By Daniel DeMarco |Copy Editor|
Critical thinking is a foundational element of academic education, and in providing that, our colleges are failing us.
College is supposed to be a place for the sharing of ideas and open discussion and debate in which any view is open for challenge or questioning.
If any place, it should be in our establishments of higher education that issues and various topics are encouraged to be talked about intelligently and without barriers of censorship or fear of trespassing upon what is deemed politically correct.
Do not mistake me, there is plenty of encouragement to partake in discussion and ask questions, but you better make sure they’re the “right” questions and discussions.
Do not dare to stagger away from the politically correct, or what may be considered insensitive to some group of people based on their gender, race, religion, and culture—this is the clear message that is established by the college community, authorities and colleagues alike.
This in no way resembles an environment which thrives on, let alone supports, critical thinking. Instead, our colleges have nurtured an environment of hypersensitivity, self-righteousness, and mob mentality.
It’s: “Shut up, I want to speak, and do not say anything I don’t agree with.”
Perhaps if our professors were able to attempt to enlighten us students and provide a strong education, there could be a way to avert this unfortunate fate—but no.
In my experience, most often professors are just as much a part of the problem. They preach the same rhetoric that confines so many minds onto a narrow mentality of thought.
The focus seems clearly to be teaching students what to think.
It’s not always intentional; some are just unwilling to rock the boat—usually for fear of the potential consequences and fear for their job.
It’s ridiculous that a college professor has to censor themselves for fear of repercussions at a university; priorities are so astray.
That’s not to say that all professors are part of the problem, or that all are scared speechless, but it seems the remaining high quality professors are scarce.
I can count on one hand the number of professors I’ve had of whom I can honestly say challenged my ways of thought and truly encouraged critical thinking—I’ve attended CSUSB for five years.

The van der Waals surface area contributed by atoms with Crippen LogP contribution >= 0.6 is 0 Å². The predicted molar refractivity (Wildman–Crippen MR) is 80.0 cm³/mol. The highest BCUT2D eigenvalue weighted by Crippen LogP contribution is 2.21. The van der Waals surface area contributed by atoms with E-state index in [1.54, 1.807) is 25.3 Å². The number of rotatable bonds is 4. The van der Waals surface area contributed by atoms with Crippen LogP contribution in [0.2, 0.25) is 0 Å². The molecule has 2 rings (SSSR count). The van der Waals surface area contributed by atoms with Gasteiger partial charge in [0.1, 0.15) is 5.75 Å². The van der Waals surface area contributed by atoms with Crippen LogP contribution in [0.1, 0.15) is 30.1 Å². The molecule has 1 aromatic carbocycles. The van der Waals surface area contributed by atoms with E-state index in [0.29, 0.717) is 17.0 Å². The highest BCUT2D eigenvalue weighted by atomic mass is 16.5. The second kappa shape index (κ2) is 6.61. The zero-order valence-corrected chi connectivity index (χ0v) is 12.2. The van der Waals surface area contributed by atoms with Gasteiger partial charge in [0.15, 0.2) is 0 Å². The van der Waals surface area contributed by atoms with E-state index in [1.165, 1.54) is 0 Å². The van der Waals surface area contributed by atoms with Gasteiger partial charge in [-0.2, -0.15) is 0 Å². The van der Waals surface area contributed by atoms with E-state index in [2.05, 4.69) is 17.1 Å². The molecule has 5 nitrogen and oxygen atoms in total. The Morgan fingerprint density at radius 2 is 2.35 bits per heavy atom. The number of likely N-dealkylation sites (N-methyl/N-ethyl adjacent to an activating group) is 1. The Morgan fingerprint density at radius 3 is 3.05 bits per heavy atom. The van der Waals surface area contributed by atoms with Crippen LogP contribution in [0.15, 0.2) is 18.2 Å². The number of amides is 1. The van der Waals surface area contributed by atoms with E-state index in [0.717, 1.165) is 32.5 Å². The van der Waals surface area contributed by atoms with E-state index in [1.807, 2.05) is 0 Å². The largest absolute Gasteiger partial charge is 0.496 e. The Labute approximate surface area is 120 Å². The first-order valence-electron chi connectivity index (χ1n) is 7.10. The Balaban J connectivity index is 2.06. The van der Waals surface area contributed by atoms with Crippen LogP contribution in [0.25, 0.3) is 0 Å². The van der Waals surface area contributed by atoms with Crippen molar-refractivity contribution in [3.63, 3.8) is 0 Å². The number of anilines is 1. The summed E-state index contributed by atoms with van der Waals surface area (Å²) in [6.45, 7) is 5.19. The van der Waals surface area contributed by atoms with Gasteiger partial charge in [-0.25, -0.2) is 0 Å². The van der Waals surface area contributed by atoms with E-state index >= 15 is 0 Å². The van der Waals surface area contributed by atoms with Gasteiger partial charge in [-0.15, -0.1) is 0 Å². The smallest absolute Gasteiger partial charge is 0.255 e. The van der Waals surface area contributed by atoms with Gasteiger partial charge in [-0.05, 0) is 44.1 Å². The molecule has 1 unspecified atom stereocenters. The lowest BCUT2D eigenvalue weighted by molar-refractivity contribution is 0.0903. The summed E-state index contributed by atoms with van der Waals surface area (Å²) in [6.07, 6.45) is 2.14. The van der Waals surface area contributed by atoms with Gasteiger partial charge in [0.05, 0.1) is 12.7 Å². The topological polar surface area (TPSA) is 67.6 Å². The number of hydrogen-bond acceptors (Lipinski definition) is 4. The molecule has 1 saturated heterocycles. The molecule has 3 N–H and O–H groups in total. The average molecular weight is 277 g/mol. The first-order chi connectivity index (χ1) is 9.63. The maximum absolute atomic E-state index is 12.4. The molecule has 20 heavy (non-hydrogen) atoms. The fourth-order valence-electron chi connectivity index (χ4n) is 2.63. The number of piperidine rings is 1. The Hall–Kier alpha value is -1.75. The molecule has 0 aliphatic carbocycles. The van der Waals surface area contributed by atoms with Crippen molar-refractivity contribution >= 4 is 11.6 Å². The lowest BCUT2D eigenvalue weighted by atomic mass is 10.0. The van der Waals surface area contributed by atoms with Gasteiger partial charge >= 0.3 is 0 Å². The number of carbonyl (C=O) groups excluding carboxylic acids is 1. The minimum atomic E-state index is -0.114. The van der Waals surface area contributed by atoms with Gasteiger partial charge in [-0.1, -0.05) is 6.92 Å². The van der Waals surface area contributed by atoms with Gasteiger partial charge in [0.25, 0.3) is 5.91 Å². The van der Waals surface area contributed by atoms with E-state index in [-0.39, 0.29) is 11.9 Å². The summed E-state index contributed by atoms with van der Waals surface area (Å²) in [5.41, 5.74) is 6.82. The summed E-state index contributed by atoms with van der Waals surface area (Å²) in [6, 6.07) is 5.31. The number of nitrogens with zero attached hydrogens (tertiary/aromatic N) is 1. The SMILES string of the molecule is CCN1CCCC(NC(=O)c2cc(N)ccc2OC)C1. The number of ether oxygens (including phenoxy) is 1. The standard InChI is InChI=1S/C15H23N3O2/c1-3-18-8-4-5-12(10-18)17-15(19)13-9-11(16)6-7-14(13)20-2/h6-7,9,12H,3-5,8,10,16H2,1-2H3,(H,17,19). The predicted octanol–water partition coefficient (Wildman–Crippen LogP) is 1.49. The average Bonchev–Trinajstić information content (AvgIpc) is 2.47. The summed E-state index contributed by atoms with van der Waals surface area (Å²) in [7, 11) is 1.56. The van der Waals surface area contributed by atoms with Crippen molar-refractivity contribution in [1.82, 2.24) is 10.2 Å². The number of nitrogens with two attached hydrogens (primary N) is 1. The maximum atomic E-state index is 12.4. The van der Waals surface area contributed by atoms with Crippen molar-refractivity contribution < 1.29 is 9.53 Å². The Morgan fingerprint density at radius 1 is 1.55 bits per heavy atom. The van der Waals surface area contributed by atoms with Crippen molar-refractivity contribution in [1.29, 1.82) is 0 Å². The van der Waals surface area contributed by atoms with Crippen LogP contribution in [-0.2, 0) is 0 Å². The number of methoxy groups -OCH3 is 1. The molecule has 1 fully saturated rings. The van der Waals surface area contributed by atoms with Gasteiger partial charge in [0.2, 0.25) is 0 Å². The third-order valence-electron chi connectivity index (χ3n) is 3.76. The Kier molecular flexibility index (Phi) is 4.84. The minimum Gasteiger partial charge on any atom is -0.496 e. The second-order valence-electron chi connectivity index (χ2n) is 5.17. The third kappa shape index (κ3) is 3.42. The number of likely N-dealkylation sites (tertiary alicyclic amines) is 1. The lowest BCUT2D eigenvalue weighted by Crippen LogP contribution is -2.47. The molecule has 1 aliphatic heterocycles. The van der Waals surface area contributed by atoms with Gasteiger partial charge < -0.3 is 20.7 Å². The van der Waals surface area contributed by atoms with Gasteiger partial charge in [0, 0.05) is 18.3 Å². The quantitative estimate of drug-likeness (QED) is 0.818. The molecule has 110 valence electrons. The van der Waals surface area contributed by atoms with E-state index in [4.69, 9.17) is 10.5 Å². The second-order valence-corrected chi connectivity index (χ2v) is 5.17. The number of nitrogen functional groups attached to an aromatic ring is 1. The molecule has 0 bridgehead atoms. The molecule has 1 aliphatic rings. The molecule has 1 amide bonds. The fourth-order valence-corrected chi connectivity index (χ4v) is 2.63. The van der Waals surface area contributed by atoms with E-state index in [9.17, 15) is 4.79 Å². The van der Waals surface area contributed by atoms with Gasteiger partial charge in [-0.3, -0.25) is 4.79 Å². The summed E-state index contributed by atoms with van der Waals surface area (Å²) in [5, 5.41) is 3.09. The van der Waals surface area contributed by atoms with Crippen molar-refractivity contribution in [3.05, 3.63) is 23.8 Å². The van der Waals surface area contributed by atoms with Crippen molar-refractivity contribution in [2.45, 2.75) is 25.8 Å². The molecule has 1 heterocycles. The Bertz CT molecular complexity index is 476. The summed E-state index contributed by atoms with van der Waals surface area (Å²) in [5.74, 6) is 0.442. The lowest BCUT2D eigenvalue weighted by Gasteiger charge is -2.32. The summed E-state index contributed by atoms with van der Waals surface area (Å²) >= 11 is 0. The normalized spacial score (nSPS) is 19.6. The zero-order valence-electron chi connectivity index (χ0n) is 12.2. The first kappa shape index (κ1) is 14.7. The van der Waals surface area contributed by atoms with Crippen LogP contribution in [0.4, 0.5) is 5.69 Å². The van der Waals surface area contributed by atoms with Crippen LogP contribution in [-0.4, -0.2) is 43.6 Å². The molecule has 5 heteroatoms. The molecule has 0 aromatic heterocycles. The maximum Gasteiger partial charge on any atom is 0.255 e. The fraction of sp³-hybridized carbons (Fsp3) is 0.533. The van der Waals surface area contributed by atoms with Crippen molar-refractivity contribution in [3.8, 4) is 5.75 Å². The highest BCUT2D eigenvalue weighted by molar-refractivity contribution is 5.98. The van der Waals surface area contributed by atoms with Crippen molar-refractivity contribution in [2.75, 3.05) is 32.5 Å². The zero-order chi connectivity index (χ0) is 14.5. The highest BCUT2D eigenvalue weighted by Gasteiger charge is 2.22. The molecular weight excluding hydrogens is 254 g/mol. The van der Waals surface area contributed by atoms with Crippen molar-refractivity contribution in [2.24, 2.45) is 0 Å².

It’s certainly no coincidence that my favorite professor is the same professor which I hope administration pays the least amount of attention to.
I do not mean to insinuate that I’ve learned little in college; I’ve learned a lot. There is a clear separation in the education we receive, though.
The way I see it, the majority of college education is making smart students. The smart student can feed you some theory and regurgitate facts that he (or she—because political correctness requires constant acknowledgement of both sexes) has learned in various classes ranging in all sorts of topics.
The goal of a college should instead be to produce intelligent students. These students have the same storage of facts and general academic learning within, but beyond that they have been taught how to think, rather than what to think.
Unfortunately, the imbalance only seems to be getting worse, even on the large scale of our society as a whole.
Society is moving more and more towards a state where political correctness reigns supreme and where safe speech is preferred to free speech.
It’s hard to say if it will tip back the other way, but until it does we can expect the same dish we’ve been getting force-fed these last few years—a constant state of “protecting” any and all minority groups, the rampant lazy online activism, and absolute multiculturalism where everyone makes their own truth and way of life.
This is what the college campus has become, dulling critical thinking and instead creating “safe spaces” where freedom of speech is forsaken for people’s sensitivities and close-mindedness, and honest discussion is averted by liberally using words like bigotry, racism, Islamophobia, and Transphobia, among others.
Now what we have is the moral dilemma of the month, such as October’s edition of the great moral debate of culturally insensitive Halloween costumes, or November’s with the strict protection of Islam from all questions, concerns, or criticisms, that has seeped over into December as well—how embarrassed my generation should be, and how embarrassed colleges should be for failing to properly educate us.